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Uranus: The Sideways Planet

Uniquely within the solar system, Uranus is tilted by about 90 degrees and appears to lie on its side as it orbits the Sun.

A close-up of Uranus, taken by the Voyager 2 spacecraft in January 1986.

Uranus showed a plain face when the Voyager 2 spacecraft flew by in 1986.

©NASA/JPL-CALTECH

A Brief Overview of Uranus

Uranus is the seventh planet from the Sun. It is the third-largest in terms of diameter, and the fourth-largest in terms of mass.

Among the solar system’s four giant outer planets, Jupiter and Saturn are mostly made of hydrogen and helium. They are known as gas giants. In contrast, while Uranus and Neptune have atmospheres of hydrogen and helium, these planets consist mostly of slushy, rocky, icy materials. They are called ice giants.


Where Is Uranus in the Sky?


When Is the Best Time to See Uranus?

Uranus isn’t a bright planet. In perfect dark-sky conditions, it is just visible with the naked eye as a faint blue dot. In general, however, binoculars or a small telescope are required to see it.

A good time to spot Uranus is when it is high in the night sky. The best time is around midnight when the planet is at or close to opposition, the period when Uranus and the Sun are on opposite sides of the Earth. Oppositions of Uranus happen every 370 days or so.

At solar conjunction, the planet passes behind the Sun, as seen from Earth, and is completely invisible for a few weeks.


Next opposition: November 9, 2022

Next solar conjunction: May 9, 2023


Previous solar conjunction: May 5, 2022

Previous opposition: November 4, 2021


NASA engineers work on the Voyager 2 spacecraft on March 23, 1977.

There is much we don’t know about Uranus and Neptune. This is because only one spacecraft, Voyager 2, has ever flown by these planets. The probe is seen here about five months before its launch on August 20, 1977.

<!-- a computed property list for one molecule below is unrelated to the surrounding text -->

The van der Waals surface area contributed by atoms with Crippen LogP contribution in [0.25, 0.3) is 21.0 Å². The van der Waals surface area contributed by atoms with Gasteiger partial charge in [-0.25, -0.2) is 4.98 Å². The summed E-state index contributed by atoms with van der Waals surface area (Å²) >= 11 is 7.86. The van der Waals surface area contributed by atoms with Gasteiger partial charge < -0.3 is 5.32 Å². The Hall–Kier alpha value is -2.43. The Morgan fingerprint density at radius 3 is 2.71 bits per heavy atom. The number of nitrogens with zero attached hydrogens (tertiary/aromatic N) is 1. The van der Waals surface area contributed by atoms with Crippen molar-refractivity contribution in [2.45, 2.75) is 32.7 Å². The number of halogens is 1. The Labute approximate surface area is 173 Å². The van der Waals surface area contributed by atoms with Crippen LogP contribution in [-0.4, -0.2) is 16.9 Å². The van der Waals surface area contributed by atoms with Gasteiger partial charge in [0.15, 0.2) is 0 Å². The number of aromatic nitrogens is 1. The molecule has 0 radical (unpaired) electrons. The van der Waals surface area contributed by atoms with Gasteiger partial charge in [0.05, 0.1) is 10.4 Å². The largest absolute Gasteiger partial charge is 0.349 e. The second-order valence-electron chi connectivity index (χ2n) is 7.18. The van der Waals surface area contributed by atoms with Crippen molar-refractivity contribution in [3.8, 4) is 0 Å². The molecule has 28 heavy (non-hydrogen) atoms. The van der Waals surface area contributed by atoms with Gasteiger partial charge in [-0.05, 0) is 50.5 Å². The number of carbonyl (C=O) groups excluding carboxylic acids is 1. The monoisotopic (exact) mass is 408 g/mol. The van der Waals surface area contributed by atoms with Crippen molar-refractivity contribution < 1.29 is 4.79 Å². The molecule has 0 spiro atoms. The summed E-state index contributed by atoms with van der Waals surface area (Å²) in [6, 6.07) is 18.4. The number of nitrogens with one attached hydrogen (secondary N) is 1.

©NASA/JPL-Caltech

How Long Is a Day and a Year?

Like all the planets, Uranus is tilted. But whereas Earth’s axial tilt is a moderate 23.5 degrees or so, Uranus has a tilt of around 97.8 degrees. This makes it appear that the planet is spinning on its side as it orbits the Sun.

Uranus takes about 17 Earth hours to complete one spin. Uranus and Venus are the only planets in the solar system with retrograde rotation. As seen from above the Sun’s north pole, they spin in a direction (clockwise) opposite to the direction of their orbit around the Sun (counterclockwise).

A tropical year for Uranus is about 30,589 days, which is approximately 84 Earth years. The planet’s sideways spin means it has a unique pattern of seasons and solar days.

Around the solstices, which come about every 42 years, almost an entire hemisphere of Uranus is in permanent sunlight, with the other in permanent darkness. Around the equinoxes, both hemispheres have about eight and a half hours of day, followed by eight and a half hours of night.

How Many Moons Does Uranus Have?

There are 27 known moons orbiting Uranus. Its largest moon, Titania, is about half the diameter of our own Moon.

Uranus also has rings, although these are dark, faint, and difficult to see.

An image of the rings of Uranus, taken by the Voyager 2 spacecraft. The width of the frame is about 10,000 km (6200 mi). The short streaks are stars moving in the background.

Voyager 2 took this close-up of the rings of Uranus during its flyby on January 24, 1986. The width of the frame is about 10,000 km (6200 miles). The short streaks are stars appearing to move in the background.

©NASA

Human Exploration of Uranus

Uranus was discovered by William Herschel in 1781. It was the first “new” planet to be discovered, since Mercury, Venus, Mars, Jupiter, and Saturn have been known throughout human history.

Astronomers had spotted Uranus on previous occasions but had mistaken it for a star. Herschel initially thought he had discovered a comet rather than a planet.

Within the astronomy community, “Uranus” is generally pronounced with the stress on the first syllable, not the second (“YUR-unus”).

So far, there has only been one spacecraft mission to Uranus. Voyager 2 made a flyby during a “Grand Tour” of the outer planets between 1979 and 1989.

How Long Does It Take to Get to Uranus?

In the late 1970s and 1980s, an alignment of the planets occurred that enabled Voyager 2 to use gravity assist maneuvers to visit Jupiter, Saturn, Uranus, and Neptune. The spacecraft reached Uranus in about eight and a half years.


Voyager 2

  • Launched: August 20, 1977
  • Arrived: January 24, 1986 (flyby, closest approach)
  • Journey time: 8 years, 5 months, and 4 days

All dates are shown in UTC.

Topics: Astronomy, Planets